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Having pride in Sydney's own showgirls
Aug23

Having pride in Sydney's own showgirls

CREATED ON // Saturday, 23 August 2014 Author // Colleen Windsor

They cut their teeth in Sydney and now these drag performers are making their mark on the world stage. SX’s newest regular contributor, Colleen Windsor, reflects on the success of four of Sydney’s showgirls.

Recently I went to the Pollys Club’s 50th anniversary dance and show at UNSW Roundhouse, which was a most wonderful celebration of Pollys – the longest running gay social club in the world. I love it as it’s my chance to catch up with my sister showgirls from way back in the day, who I only get to see at these dances. Naturally, we all end up around one table to share our gossip and of what’s what of the moment.

After a few ‘well in our day’ kind of stories the conversation moved into what’s happening now and I was delighted to hear just how much the old girls had their eyes on the current scene. One of my girlfriends turned to me and said, “Come on Colleen, you know what’s happening – anything bona (good) we should know about”.
“Well yes,” I began. Just in the last few weeks around Gay Pride celebrations, Sydney drag was punching well above its weight on a global stage.

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There’s Courtney Act, who recently moved into a whole new drag queen stratosphere. I told the girls all about Courtney’s fame ride including being a contestant on Logo TV’s RuPaul Drag Race, and how she did so well to win third place – she certainly gave those US queens a little taste of the Sydney drag experience.  Just recently, Courtney was on a float in the New York Pride Parade. Afterwards, Courtney was one of the headline acts at the Official NYC Logo TV Pride Party, along with a few of her sister Drag Race finalists, hosted by Michelle Visage, at the Broadway Liberty Theatre.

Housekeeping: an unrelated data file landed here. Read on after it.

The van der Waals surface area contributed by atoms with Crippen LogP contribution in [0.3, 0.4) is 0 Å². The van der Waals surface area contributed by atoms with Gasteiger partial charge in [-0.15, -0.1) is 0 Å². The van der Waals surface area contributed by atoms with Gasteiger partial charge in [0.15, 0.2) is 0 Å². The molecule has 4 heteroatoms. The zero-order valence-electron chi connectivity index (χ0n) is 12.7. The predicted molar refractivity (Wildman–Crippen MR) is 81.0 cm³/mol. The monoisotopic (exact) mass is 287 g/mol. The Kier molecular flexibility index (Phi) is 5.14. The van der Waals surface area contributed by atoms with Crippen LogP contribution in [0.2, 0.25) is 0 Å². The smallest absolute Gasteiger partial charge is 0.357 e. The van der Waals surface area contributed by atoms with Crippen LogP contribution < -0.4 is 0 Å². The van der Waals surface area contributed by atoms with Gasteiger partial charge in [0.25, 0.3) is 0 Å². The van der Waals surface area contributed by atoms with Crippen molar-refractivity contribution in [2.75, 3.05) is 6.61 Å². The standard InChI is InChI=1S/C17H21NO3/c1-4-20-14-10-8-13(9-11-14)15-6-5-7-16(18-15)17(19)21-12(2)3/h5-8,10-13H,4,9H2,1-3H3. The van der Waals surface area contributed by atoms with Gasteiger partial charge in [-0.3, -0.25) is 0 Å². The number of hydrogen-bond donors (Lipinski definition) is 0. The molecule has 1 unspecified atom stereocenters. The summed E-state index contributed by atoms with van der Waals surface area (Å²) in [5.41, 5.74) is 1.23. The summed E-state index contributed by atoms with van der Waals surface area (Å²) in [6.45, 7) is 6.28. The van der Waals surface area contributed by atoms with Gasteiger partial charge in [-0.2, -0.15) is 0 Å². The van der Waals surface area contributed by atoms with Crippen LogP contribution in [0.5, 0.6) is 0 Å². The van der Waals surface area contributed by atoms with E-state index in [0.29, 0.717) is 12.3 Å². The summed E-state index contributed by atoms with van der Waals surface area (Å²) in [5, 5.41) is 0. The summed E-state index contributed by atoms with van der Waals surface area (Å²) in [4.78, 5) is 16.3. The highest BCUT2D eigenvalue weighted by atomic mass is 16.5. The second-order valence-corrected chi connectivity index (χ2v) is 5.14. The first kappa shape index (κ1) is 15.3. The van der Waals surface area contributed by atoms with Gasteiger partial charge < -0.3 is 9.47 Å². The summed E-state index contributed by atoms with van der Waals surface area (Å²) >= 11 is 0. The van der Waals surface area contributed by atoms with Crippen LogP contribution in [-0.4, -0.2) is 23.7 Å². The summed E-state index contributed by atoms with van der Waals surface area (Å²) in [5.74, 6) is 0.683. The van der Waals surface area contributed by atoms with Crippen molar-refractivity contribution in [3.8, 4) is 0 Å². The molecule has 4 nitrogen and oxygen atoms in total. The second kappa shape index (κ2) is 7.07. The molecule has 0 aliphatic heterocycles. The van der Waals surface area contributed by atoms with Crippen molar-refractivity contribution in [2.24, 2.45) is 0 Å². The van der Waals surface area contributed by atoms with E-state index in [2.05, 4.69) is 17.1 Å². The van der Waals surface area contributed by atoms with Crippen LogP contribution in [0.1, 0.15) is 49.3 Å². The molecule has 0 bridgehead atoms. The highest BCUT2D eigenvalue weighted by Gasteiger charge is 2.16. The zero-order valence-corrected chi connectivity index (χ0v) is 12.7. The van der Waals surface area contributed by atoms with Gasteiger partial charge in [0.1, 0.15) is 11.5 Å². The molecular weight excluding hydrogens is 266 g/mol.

“It’s all on YouTube girls,” I told them. “Go vada (look) at the Courtney Act channel.”

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There’s Kitty Glitter, who has become the world’s hottest drag DJ. She was the final DJ of the day at the World Pride 14 Toronto T-Dance, alongside some of the world’s biggest gay DJs. Playing a city’s pride parade after-party is big business but to play following a World Pride Parade with some 12,000 marchers in the massive Dundas Square – Toronto’s biggest public space – is something else. Everyone at my table screamed in delight acknowledging just how well Kitty is doing, always decked in the finest drag and a great ambassador of the Sydney showgirl scene.

“I’ve got one of her free podcasts, there fantabulosa,” one of the girls screamed.

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There’s Dallas Dellaforce, who has appeared at the Glastonbury Festival no less. The Glastonbury Festival is the UK’s massive annual five-day summer music festival held in Somerset inthe south west of England. It attracts about 150,000 punter. Glastonbury has a famous Circus Field with a big top holding an audience of 3000 each night.